You will read pages 123–135 in Understanding by Design, and then you will fill out a version of this table, using one of your own learning expectations that you identified in tutorial 1, Creating Learning Expectations.

So, what are some examples of learning expectations, and what aligned assessment activities do these suggest? For now, concentrate on the Assessment Activity column. We’ll focus on the Learning Activity column in the next tutorial.


My hope is that by the end of this course students will be able to …

How will I know if this goal has been reached?


Students will be able to identify the main signs and symptoms of multiple sclerosis.

Students will pass a multiple-choice test.


Students will be able to write an acceptable research proposal in the discipline.

Students will submit a 1,000-word research proposal that describes their topic and research methodology and includes a preliminary literature review of at least 5 relevant peer-reviewed articles.


Students will be able to demonstrate effective oral and visual presentation skills.

Students will develop and deliver a 15-minute in-class presentation that includes audio or visual supporting materials.


Book cover of Teaching for Quality Learning at UniversityThese examples are drawn in part from Teaching for Quality Learning at University: What the Student Does by John B. Biggs and Catherine So-Kum Tang.

Now, using the learning expectations that you wrote in tutorial 1, suggest some assessments that align with your learning expectations for your course. Think carefully about whether the assessment you want to use accurately demonstrates students’ learning. For example, in a speech class, having students give a speech is probably a better assessment than having them take a quiz about giving speeches.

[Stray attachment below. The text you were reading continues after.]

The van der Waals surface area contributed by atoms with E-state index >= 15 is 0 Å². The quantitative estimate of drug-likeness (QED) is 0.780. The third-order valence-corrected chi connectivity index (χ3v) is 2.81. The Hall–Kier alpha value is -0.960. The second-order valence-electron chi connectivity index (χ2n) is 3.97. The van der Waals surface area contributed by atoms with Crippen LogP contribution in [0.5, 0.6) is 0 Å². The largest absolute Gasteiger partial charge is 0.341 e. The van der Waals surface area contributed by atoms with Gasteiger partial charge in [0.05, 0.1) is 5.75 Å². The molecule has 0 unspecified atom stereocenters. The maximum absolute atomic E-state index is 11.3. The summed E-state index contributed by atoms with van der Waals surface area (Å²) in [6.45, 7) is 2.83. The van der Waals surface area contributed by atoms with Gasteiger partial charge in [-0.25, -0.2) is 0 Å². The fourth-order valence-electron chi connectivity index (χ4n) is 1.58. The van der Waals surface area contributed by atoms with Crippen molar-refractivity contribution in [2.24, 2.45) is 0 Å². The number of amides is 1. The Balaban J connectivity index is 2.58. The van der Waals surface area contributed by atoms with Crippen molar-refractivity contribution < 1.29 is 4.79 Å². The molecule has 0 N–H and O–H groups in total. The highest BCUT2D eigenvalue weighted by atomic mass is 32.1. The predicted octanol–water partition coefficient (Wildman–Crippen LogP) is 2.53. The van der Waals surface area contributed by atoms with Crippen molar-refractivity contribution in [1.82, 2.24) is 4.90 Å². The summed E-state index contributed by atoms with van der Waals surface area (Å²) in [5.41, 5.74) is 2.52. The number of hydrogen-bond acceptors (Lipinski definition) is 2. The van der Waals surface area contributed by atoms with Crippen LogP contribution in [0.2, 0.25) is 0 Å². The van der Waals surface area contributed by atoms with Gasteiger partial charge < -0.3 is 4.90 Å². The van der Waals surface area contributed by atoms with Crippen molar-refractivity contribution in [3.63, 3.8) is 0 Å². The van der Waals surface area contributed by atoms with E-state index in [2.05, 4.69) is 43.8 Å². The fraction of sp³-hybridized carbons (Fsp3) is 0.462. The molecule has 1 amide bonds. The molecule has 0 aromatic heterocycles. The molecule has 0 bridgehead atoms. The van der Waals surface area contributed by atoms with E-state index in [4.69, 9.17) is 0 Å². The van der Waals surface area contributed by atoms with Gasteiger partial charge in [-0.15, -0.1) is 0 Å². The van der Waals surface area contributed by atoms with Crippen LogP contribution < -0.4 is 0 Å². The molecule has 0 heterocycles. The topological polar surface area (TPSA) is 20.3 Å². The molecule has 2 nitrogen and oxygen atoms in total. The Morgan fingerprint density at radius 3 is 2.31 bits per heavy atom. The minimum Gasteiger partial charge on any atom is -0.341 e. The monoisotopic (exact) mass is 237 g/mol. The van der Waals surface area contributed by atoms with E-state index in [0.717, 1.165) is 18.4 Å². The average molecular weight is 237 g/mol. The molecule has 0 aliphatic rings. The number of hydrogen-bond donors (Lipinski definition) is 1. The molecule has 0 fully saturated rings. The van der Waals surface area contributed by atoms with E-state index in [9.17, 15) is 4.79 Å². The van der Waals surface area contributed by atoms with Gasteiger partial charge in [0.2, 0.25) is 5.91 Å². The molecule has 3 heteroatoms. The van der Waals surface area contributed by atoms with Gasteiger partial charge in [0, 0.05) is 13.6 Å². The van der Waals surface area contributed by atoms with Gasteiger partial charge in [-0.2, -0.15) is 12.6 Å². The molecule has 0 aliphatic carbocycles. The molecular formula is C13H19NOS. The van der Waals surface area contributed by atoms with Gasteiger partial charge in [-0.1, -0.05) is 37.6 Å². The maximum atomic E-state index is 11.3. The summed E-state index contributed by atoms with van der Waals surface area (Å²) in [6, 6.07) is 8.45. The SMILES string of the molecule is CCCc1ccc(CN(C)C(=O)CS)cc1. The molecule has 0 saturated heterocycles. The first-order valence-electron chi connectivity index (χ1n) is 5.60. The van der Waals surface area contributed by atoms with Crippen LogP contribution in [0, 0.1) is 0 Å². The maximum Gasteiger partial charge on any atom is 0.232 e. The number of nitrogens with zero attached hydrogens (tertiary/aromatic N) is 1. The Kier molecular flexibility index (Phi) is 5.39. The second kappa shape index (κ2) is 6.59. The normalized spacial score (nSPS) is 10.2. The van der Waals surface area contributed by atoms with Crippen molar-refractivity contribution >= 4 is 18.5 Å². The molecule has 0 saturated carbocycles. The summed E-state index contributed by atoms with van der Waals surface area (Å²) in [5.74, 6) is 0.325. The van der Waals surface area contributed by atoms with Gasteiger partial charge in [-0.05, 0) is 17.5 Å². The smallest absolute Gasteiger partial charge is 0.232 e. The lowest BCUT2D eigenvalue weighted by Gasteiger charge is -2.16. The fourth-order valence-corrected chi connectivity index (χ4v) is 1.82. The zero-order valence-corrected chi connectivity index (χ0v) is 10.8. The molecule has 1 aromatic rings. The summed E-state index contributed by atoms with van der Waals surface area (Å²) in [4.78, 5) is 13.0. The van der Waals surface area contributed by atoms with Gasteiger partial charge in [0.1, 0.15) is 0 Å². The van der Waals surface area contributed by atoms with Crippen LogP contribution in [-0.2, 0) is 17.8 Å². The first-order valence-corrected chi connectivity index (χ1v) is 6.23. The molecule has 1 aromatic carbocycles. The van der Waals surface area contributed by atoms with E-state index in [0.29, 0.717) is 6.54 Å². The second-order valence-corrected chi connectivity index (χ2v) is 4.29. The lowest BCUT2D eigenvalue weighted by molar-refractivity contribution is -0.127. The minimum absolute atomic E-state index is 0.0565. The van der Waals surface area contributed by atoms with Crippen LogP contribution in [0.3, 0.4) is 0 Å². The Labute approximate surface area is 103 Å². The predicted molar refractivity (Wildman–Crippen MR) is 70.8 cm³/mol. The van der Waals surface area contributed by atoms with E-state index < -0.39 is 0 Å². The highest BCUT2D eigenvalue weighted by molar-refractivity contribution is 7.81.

Type your answers in the fields provided below.

Note: If you want to keep a copy of your answers, click the Show Answers button near the bottom of this page, and then print the resulting page.


My hope is that by the end of this course students will be able to …

Describe the type of quiz, proposal, presentation, paper, project, etc., that will indicate to you and the students whether the learning expectation has been met.


Now self-assess your understanding. In language that one of your departmental colleagues would understand, answer the following questions.

Next Tutorial: Creating a Learning Activity

Now that you have identified your learning expectations and assessments, you need to create learning activities that will help students to meet your learning expectations and be able to demonstrate their level of mastery on your assessments. Go to the next tutorial, Creating a Learning Activity.

Further Reading and Activities

Blackboard Learn logoThe assessment activities in the examples above correspond to three tools in Blackboard Learn: assignments, tests, and collaboration. For more information on these tools see

Icon for podcast series Tuesday Tips on Teaching with TechnologyRubrics can enhance assessment activities. In the podcast series Tuesday Tips on Teaching with Technology, John Doherty and Wally Nolan of NAU’s e-Learning Center discuss rubrics and assessment with Sue Pieper, the e-Learning Center’s coordinator of assessment. Check out Episode 12, Assessment and Large Course Redesign Discussion.

Now that you have some ideas for your assessment activities, see the e-Learning Center’s tutorials and training schedule for more information on how to implement the assessments in Blackboard Learn.


For more information on this topic, contact the e-Learning Center at We are also on Twitter ( and Facebook (, and we blog at